The U.S. is shirking diplomatic responsibilities abroad and rolling back environmental protections at home. But the two crises are intersecting along the U.S. borders with Canada and Mexico, with disastrous results for conservation.
At both its borders, the U.S. is eroding common causes and seems intent on defiling its neighbours. From the sensitive natural habitats and Native burial, spiritual, and other sites that the border wall is destroying, to sanctioning drilling in the Porcupine caribou calving grounds which the Gwich’in call “the sacred place where life begins,” these acts impudently erode cultural and natural resources all three countries share. Conservation diplomacy is dying.
Lawsuits over the Mexico-U.S. border wall are now joined by lawsuits over the Arctic, the latter of which the organisation I work for has signed onto. As a conservation scientist who’s researched large mammals and now works for an organisation in the Yukon intent on protecting wilderness landscapes, I’ve come to understand that our conservation goals cannot simply stop at national boundaries and must respect the Indigenous groups who for centuries have managed the land in a sustainable way and depend on it to this day.
When I was stationed in the Division of International Conservation as a science policy fellow with the U.S. Fish and Wildlife Service (FWS), transboundary conservation was on my mind a lot. Working primarily in the African Elephant Program, colleagues and I spearheaded an analysis of the extent to which Africa’s elephants range across borders. After months of crunching data, we determined that three-quarters of Africa’s elephants are members of transboundary populations. An elephant present in Botswana in the evening was very often recorded in Namibia, Zambia, or Angola by morning. Conservation must be harmonised to transcend political boundaries, which animals continually swim, fly, or walk across.
While my work was focused on places thousands of kilometres from North America, it was in Washington, DC, where I learned about the Trilateral Committee. Every time I heard it mentioned my ears perked up. According to its website, it “facilitates international cooperation for conserving the living heritage of North America” and it is headed by directors of the Canadian Wildlife Service (CWS), the Ministry of Environment and Natural Resources of Mexico (SEMARNAT), and FWS. The Trilateral Committee has been meeting for more than two decades and its 25th annual meeting, set to convene this year in Mérida, Mexico, was postponed citing covid-19 as the reason. Presumably, there may have been political reasons, too.
The Trump administration’s disregard for the natural world is unprecedented, and it’s made more acute at a time when we need to be thinking about the bigger conservation picture. Take the decision to open the Arctic National Wildlife Refuge’s fragile coastal plain to drilling. Operations there would have impacts that ripple far beyond the oil rigs and pipelines.
The relationship between the Gwich’in people and caribou runs so deep that, in testimony before a U.S. Congressional subcommittee last year, Vuntut Gwitchin Chief Dana Tizya-Tramm said that “this development on [Alaska’s] coastal plain amounts to the cultural genocide of the entire Gwich’in nation.”
After the U.S. Department of Interior released its Arctic drilling record of decision on Aug. 17, more than 50 of us gathered at the wharf by the Yukon River with signs like “Caribou Without Borders” and “Stand With The Gwich’in.”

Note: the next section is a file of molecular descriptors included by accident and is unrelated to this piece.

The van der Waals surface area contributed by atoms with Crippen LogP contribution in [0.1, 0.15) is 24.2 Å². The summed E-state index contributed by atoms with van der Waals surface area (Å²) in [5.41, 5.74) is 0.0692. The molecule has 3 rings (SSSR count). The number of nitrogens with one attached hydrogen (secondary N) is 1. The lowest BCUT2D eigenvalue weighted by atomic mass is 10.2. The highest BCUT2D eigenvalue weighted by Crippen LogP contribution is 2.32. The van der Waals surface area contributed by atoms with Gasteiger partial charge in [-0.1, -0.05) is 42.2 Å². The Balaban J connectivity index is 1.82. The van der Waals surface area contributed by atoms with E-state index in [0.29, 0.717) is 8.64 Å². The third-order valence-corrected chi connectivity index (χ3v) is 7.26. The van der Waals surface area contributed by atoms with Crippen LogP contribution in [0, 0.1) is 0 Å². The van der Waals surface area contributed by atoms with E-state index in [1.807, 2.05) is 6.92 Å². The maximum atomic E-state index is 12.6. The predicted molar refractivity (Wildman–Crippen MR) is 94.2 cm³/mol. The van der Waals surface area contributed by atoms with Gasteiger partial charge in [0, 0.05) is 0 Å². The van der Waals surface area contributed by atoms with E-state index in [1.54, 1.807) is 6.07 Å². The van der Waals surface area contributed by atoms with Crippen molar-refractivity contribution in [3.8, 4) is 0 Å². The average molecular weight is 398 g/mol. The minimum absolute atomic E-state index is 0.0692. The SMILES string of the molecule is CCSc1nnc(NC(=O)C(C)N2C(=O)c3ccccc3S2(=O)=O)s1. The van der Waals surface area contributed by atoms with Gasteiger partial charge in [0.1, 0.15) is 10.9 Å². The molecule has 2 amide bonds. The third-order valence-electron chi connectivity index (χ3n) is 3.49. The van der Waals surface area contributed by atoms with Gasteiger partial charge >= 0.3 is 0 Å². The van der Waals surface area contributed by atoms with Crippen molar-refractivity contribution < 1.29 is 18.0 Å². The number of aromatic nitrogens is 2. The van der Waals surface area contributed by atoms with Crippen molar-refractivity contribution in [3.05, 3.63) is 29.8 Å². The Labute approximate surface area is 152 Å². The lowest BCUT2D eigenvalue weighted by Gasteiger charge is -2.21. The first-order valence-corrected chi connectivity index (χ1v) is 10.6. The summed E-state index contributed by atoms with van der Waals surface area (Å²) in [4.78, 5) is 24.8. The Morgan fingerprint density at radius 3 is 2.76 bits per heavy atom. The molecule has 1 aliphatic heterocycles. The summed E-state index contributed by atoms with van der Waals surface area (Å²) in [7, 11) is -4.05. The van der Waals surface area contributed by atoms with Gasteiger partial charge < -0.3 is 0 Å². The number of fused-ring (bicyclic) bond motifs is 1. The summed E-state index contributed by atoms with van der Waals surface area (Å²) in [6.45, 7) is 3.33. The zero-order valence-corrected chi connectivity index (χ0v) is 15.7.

“This is the closest to development we have ever seen,” Pauline Frost, a citizen of the Vuntut Gwitchin First Nation and Government of Yukon Minister of Environment, told reporters that day. Addressing the protesters, she told us that, “we’re going to work together and unite with everyone to protect the caribou, which is truly our livelihood.”
The caribou have even become the symbol of the Yukon’s covid-19 response. Through the bullhorn, we were reminded to maintain a safe social distance of six feet — or one caribou length — apart. As a U.S. national working in the Yukon, Canada, on a U.S.-Mexico-Canada (USMCA) work permit, I felt extra responsibility to be at this rally. As a first generation immigrant-settler, I look to these land’s original stewards, who, earlier this year, declared a climate emergency. Finally, as a scientist, I am aware of the limitations of scientific knowledge, often restricted to discrete sites and seasons and by political boundaries, unlike transnational and long-term Indigenous knowledge.
Marches, rallies, and declarations alone are just the tip of a long struggle to protect an ecosystem under threat. There are now four lawsuits against the decision to develop the coastal plain, including from attorneys general in 15 states; Gwich’in tribal governments in Venetie and Arctic Village, Alaska; the National Audubon Society, Natural Resources Defence Council, Centre for Biological Diversity and Friends of the Earth; and one led by the Gwich’in Steering Committee and joined by 12 other groups, including the Canadian Parks and Wilderness Society Yukon, the organisation I currently work for. Gwich’in Steering Committee’s Executive Director Bernadette Demientieff has pointed out how the Gwich’in living on the Canadian side have been “utterly shut out” in talks with the government, which is a huge oversight given the cross-border ramifications of drilling.
“It’s to nobody’s surprise that the department gave the go-ahead to the most aggressive scenario imaginable,” Malkolm Boothroyd, my colleague who’s spent many formative moments on the Coastal Plain, recently wrote in The Narwhal of the U.S. Department of Interior’s decision. “Our lawsuit argues the review of oil and gas development failed to value Indigenous rights and threats to wildlife” including vital cross-border caribou habitat.